In the Bible, the book of Leviticus describes a horrific custom that involved sacrificing two goats to atone for the sins of the community. On the appointed day, one of the animals was slaughtered in the temple; the other, bedecked with a red ribbon to symbolize the people’s wrongs, was abandoned in the desert to die. British artist William Holman Hunt’s famous 1854 painting, “Scapegoat,” shows a dying goat, wearing the pretty ribbon, staggering beneath a blazing desert sun while surrounded by inhospitable salt pans and the bones and carcasses of other animals.
I first realized something was wrong when I noticed my dog Murphy having trouble getting up from his bed. He seemed to hurt every time he moved. The next time 1 went to the store, I spotted "Healthy Joint Formula" dog food, whose label claimed that "glucosamine, chondroitin sulfate, and hyaluronic acid" help rebuild joints. Wanting to do what was best for my pal, I considered purchasing a bag. Luckily, I consulted Murphy's veterinarian first, and it was through that conversation that I started to learn about the complexities of pet food labeling.
Imagine you’ve been chained to a tree in a backyard for months, without food or water or any hope of rescue. Imagine you’re at half your ideal body weight, the victim of devastating malnutrition, anemia, calcium deficiency, and stress fractures. Imagine you’ve been beaten with a stick so viciously that you bleed. All for the amusement and profit of others.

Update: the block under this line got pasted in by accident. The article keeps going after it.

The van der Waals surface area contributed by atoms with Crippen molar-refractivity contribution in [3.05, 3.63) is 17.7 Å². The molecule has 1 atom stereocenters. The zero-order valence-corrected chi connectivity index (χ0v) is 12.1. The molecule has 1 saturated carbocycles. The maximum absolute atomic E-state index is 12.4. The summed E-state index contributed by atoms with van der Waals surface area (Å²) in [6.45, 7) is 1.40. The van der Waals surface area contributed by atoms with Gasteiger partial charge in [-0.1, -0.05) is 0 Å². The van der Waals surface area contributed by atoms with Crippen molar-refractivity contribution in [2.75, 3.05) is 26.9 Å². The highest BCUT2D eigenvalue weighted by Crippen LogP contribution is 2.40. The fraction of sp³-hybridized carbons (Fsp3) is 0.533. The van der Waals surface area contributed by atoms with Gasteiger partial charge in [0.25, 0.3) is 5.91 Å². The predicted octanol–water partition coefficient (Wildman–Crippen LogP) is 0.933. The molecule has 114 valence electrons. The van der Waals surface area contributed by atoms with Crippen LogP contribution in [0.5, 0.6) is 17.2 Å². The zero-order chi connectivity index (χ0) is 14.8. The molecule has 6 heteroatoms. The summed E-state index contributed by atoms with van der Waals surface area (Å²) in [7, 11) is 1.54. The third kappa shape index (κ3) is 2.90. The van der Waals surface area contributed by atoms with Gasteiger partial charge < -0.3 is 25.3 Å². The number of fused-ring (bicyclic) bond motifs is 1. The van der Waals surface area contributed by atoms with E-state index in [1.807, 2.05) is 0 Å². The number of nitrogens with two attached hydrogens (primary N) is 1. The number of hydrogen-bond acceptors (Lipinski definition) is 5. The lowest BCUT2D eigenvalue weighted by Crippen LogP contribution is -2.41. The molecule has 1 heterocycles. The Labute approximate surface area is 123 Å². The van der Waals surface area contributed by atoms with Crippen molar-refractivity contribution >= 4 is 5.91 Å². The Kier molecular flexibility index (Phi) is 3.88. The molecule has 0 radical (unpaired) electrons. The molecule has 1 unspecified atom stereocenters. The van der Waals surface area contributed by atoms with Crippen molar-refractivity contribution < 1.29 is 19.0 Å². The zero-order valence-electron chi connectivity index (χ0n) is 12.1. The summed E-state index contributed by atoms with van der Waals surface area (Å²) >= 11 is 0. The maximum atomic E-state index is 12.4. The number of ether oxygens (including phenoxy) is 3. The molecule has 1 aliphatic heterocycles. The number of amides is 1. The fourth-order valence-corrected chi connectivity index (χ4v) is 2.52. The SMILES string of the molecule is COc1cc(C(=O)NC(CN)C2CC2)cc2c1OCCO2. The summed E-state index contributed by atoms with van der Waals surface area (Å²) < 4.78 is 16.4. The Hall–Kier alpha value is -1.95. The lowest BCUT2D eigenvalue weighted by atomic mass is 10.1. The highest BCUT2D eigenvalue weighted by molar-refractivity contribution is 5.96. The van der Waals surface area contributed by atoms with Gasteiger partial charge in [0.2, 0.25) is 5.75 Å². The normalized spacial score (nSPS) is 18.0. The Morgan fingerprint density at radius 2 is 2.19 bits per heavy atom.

First came “Mad Cow” Mania. Throughout the 1990s, television and newspaper reports saturated us with information about this strange and frightening disease, more properly known as bovine spongiform encephalopathy, or BSE. Before long, a form of mass panic set in. Throughout Europe, millions of healthy animals were slaughtered as a “preventive” measure. The images of gigantic “burn piles” on which animal bodies were dumped are hellish and haunting. (For more information about BSE, see “Beef’s Last Stand.”)
The next time you walk down a city street on a cold winter day, take a close look at what people are wearing. Chances are you’ll find fur trim on everything from jacket collars and cuffs to sweaters and vests — even handbags and belts. The fur industry is spending big to weave what it calls “the new American fabric” into any item it can convince designers to sell.
In September 2002, the U.S. Fish and Wildlife Service (FWS) stunned animal advocates with an about-face in its decision to deny an application by Six Flags Marine World to import two baby Asian elephants from India.
Ask what comes from “factory-farmed animals” and most people will think “food.” After all, eggs come from factory-farmed chickens, milk from dairy lot cows, sausages and bacon and pork chops from factory-farmed pigs. But why should we think the use of animals stops at the dinner table?
Most people are aware that fur comes from animals who were either cruelly trapped or miserably raised in tiny barren cages. Few people today flaunt full-length fur coats that took the lives of 35 minks to make, but even fewer people recognize that 3 foxes suffered just the same to make a fur-trim collar. It’s estimated that 90% of today’s cage-raised fox is used for fur trim. That’s a lot of suffering for something as frivolous as a fur collar, especially when so many beautiful, stylish, and humane alternatives are available.